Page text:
Bachelor's Degrees in Sonography

Find out what courses are offered in on-campus and online bachelor's degree programs in sonography. Learn the average salary, employment outlook and professional certification for sonographers. Schools offering Diagnostic Medical Sonography degrees can also be found in these popular choices.

How Can I Earn a Bachelor's Degree in Sonography?

Sonography bachelor's degree programs often have a competitive selection process, which often features a variety of requirements and involves stiff competition with other applicants. If you're pursuing a Bachelor of Science in Diagnostic Medical Sonography, you usually must have an associate degree from an accredited college, completion of specific liberal arts and science courses and have passed the American Registry for Diagnostic Medical Sonography (ARDMS) registry examination.

Some programs require you to have a high school and college GPA of 2.0 to 2.5 (or higher) and a minimum on 2.5 on prerequisite courses such as human anatomy and physiology, physics, medical terminology, sociology, mathematics, wellness and basic patient care. You will also need computer proficiency with knowledge in office software programs such as word processing, spreadsheets and slide show presentations.

You may also be required to complete a student personal statement, commit to a background check and provide letters of recommendation, depending on the school. Some programs also have technical requirements for auditory, visual, and cognitive skills, as well as social and motor skills.

Prerequisites High school diploma, or equivalent, is required; schools may also require a background check, personal statement, letters of recommendation, and/or additional testing
Average Salary (2014) $68,390* per year (for all diagnostic medical sonographers)
Learning Environments Traditional classroom and distance learning degree options are available
Common Courses Ethics, imaging, management, health policies, leadership,
Continuing Education Voluntary, but preferred by employers

Source: *U.S. Bureau of Labor Statistics

What Can I Do With My Degree?

According to the U.S. Bureau of Labor Statistics (BLS), job outlook for medical sonographers is projected to increase up to 24% through 2024, a faster than average growth rate (www.bls.gov). The increased use of ultrasound imaging technology is initiating more sonography procedures, increasing the demand for diagnostic sonography. A projected increase in outpatient care also contributed to the employment outlook for sonography, because ultrasound equipment is now being used in a variety of medical facilities and settings. The BLS stated that the mean annual wage for sonographers was $68,390 in 2014.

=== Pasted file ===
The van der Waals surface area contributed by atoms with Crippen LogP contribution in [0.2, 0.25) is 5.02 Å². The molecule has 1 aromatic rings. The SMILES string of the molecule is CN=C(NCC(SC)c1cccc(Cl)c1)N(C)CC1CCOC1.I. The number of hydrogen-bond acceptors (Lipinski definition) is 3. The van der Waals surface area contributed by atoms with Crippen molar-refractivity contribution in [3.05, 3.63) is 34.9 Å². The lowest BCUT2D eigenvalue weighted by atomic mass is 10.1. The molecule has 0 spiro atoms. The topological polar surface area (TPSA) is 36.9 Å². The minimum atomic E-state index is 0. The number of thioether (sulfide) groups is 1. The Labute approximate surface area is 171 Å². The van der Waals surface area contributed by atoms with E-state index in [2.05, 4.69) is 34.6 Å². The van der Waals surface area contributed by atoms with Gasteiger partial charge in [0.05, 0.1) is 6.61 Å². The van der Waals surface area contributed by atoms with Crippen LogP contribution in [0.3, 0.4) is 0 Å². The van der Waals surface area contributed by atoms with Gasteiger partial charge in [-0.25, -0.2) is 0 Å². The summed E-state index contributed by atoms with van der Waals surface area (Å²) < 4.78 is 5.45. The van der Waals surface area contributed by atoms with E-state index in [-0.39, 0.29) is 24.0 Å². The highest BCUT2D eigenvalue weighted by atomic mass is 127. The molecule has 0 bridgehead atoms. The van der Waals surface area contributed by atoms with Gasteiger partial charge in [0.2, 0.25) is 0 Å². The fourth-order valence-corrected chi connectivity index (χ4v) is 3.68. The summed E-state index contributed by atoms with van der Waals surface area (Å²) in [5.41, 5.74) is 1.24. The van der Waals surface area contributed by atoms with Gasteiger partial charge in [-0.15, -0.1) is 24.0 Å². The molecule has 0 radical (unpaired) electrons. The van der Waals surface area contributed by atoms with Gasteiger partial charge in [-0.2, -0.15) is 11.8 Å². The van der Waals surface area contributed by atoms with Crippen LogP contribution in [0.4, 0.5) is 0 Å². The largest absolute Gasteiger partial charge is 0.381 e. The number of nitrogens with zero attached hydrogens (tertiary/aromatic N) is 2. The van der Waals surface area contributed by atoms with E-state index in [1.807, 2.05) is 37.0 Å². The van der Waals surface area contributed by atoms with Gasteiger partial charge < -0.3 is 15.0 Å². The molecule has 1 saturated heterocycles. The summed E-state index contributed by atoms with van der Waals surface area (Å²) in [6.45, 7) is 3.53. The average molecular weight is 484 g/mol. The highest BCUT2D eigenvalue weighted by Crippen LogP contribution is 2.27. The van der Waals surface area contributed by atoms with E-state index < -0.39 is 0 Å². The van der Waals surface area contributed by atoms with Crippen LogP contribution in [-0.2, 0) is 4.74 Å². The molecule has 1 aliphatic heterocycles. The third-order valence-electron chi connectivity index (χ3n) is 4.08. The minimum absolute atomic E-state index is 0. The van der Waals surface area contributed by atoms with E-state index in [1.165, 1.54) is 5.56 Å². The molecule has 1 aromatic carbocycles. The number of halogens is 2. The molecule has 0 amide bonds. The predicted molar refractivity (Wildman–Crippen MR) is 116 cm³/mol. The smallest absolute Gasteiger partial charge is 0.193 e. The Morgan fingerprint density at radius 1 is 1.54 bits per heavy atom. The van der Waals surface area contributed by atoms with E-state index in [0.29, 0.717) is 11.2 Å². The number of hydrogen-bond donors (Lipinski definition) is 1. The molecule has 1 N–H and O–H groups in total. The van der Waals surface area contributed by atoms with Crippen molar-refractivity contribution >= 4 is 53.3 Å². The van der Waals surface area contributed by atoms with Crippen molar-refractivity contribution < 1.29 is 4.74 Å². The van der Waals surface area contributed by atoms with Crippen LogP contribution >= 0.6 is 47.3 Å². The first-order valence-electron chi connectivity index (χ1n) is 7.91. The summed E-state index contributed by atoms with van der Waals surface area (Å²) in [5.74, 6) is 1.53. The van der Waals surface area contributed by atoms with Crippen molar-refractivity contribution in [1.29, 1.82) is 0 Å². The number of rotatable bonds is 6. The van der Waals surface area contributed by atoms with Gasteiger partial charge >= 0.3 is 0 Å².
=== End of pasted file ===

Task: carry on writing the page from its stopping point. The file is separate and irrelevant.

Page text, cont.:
Is This Degree Offered Online?

Bachelor's degree programs in sonography are offered in both on-campus and online format. As an online student, you'll need a computer with Internet access and an e-mail address. Courses are similar to what you'd have if you were attending school on campus.

Online instructors typically help keep your coursework structured by sending learning modules and assignments at the beginning of the class. You can earn your degree fully online in less than two years. Many of the online programs require no on-campus visits, and some schools will help you arrange internships at medical facilities in located in your area.

What Courses Will I Take?

An on-campus bachelor's program includes didactic and clinical internships. The program is divided into lectures, scan labs and clinical rotations. You may also take courses such as health policies, management, ethics and leadership, healthcare trends and innovations. Topics of study for on-campus and online programs may include:

  • Vascular procedures
  • Echocardiography images
  • Pelvic imaging
  • Obstetric imaging
  • Fetal and embryonic measurements
  • Fundamentals of Doppler sonography
  • Intro to pathophysiology
  • Changes in health care industry
  • Sonography instrumentation
  • Diagnostic cardiac imaging

Will I Need a License to Work as a Medical Sonographer?

Although few states currently require you to have a license to become a sonographer, many employers prefer sonographers who are registered. You can become a registered diagnostic medical sonographer if you have successfully completed the exam offered by the ARDMS. You will have to complete a designated number of hours to maintain your registration.

To continue researching, browse degree options below for course curriculum, prerequisites and financial aid information. Or, learn more about the subject by reading the related articles below:

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